The best of Peter Appleyard: Five essential albums by a master of mallets

Peter Appleyard was a beloved fixture in the Canadian music scene and a world-renowned musician with an incredible career that spanned more than six decades.

Born in the U.K., the vibraphonist, percussionist and composer began playing music in dance bands and with the Royal Air Force. In the 1950s, he moved to Canada and spent decades playing in jazz clubs and on CBC Television (including co-hosting the show Mallets and Brass with his good friend Guido Basso in 1969). He also hosted a TV show from 1977 to 1980 called Peter Appleyard Presents that was syndicated across North America.

Appleyard was known for his versatility and sense of humour. In 1997, while performing on the TV show Electric Cocktail, he said to the band, “I’ve played Carnegie Hall with Benny Goodman and Tokyo with Dick Hyman… Now I’m on MuchMusic playing the Love Boat theme with Jaymz Bee — nobody can say my career is boring!”

That’s certainly true. From the ’60s right up until his death in 2013, Appleyard recorded and played with numerous other luminaries including Duke Ellington, Lenny Solomon, Mel Tormé and Frank Sinatra. Some of Appleyard’s other career highlights include earning a gold album for his Swing Fever recording (with arrangements by Rick Wilkins) in 1982, being named an Officer of the Order of Canada in 1992, and receiving the Queen’s Diamond and Jubilee Award in 2012.

I’m happy to say I lost count how many times I was able to witness Appleyard’s mastery of the vibraphone live in concert. I suppose I should also mention that I hired him on many occasions to play with me. For every gig or every recording, I wrote him a check for $555.55. This was not his usual fee, but we were friends and I started off as a young, starving artist. As time passed, he continued to only ask for exactly $555.55. It was a fitting display of his playfulness, humility and generosity.

In addition to his work as a live musician and studio player, Appleyard recorded more than a dozen albums as a leader of his own bands. Among the rarer or under-heralded gems are the ‘90s live recordings Barbados Cool and Barbados Heat, the long-lost album Peter Appleyard and the Jazz Giants: The Lost Sessions 1974, and a slew of noteworthy releases between 1963 and 1973 courtesy of the Canadian Talent Library.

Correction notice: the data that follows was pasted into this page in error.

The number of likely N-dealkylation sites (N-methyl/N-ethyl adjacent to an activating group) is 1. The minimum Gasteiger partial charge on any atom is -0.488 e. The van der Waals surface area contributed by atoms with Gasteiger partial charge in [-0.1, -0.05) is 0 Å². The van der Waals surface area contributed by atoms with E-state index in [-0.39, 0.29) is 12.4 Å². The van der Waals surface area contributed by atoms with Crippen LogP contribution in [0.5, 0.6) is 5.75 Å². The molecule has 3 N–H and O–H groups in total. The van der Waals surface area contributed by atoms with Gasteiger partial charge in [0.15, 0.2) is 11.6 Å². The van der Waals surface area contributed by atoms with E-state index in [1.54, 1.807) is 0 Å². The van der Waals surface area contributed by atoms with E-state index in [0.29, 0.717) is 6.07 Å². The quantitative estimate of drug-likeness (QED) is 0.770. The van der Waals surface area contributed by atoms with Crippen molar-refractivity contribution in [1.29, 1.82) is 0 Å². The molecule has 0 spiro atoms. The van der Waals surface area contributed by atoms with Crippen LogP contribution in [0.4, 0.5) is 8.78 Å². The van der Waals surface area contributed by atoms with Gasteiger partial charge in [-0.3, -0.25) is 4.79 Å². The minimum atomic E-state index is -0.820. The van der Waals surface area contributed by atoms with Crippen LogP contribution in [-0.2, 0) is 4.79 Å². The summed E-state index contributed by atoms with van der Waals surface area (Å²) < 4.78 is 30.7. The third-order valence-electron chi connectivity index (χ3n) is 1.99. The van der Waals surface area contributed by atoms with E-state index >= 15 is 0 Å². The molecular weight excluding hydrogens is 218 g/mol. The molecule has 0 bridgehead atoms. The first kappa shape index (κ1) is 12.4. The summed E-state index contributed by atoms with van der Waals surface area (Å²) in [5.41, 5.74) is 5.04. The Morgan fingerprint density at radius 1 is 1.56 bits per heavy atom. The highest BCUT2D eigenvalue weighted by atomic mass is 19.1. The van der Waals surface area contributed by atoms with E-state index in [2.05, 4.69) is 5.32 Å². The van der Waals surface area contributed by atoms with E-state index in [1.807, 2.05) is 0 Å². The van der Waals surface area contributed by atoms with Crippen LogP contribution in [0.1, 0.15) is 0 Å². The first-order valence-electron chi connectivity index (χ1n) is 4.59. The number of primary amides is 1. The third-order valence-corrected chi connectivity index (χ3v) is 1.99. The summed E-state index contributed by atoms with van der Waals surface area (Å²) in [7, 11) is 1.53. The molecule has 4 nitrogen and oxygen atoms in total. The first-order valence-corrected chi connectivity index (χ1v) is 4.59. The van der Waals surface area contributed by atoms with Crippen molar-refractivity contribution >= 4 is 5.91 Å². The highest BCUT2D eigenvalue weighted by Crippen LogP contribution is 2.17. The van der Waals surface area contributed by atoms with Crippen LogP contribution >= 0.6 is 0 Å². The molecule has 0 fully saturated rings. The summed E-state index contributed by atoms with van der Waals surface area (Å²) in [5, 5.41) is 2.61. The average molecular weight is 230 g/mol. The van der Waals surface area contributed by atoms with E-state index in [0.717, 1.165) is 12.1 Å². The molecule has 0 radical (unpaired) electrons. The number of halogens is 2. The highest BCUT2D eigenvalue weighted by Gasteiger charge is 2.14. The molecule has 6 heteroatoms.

But for those looking for the best introduction to the music of Peter Appleyard, these five albums are a great place to start.

Percussive Jazz (1957)

This album has been a hit at private salons and parties among the Toronto jazz scene for decades. Some might say the overdone stereo effects are a bit much, but the playing is so good it’s more fun than dated. Some of the highlights are Dragnet, Harlem Nocturne, Peter Gunn and a really whacky version of Mack the Knife.

The Vibe Sound of Peter Appleyard (1959)

Appleyard plays classic jazz songs that work perfectly on the vibraphone, including Avalon, Satin Doll and Moonglow. This guy is so hip, he can even make Strike Up the Band swing.

Sophisticated Vibes (1976)

In record shops, you can find this album filed under jazz, funk, soul, pop or easy listening; it seems that nobody quite knows what genre best describes this virtuoso. Here, Appleyard takes on Tico Tico, If and Feelings, as well a gorgeous rendition of the hit song Moonlight Feels Right. With all the tunes clocking in around three minutes, it’s an engaging and tightly efficient record that was a hit on the radio.

Peter Appleyard Presents (1977)

The opening track Open the Gates of Love is so groovy, you just know you’re in for a good time! If there’s one Peter Appleyard album to bring to a listening party, this is it. The direct-to-disc stereo recording features an all-star lineup of Canadian jazz musicians Ed Bickert, Moe Koffman, Rob McConnell, Guido Basso and Dave Young, among others. Another highlight is Who Needs It? by bassist Dave Young.

Sophisticated Ladies (2012)

Appleyard’s final album was easily one of his most impressive. His stellar band backs up a who’s who of Canadian jazz vocalists including Jackie Richardson, Barbra Lica, Emilie-Claire Barlow and Elizabeth Shepherd. Sophisticated Lady, sung by Molly Johnson, is a particular highlight.

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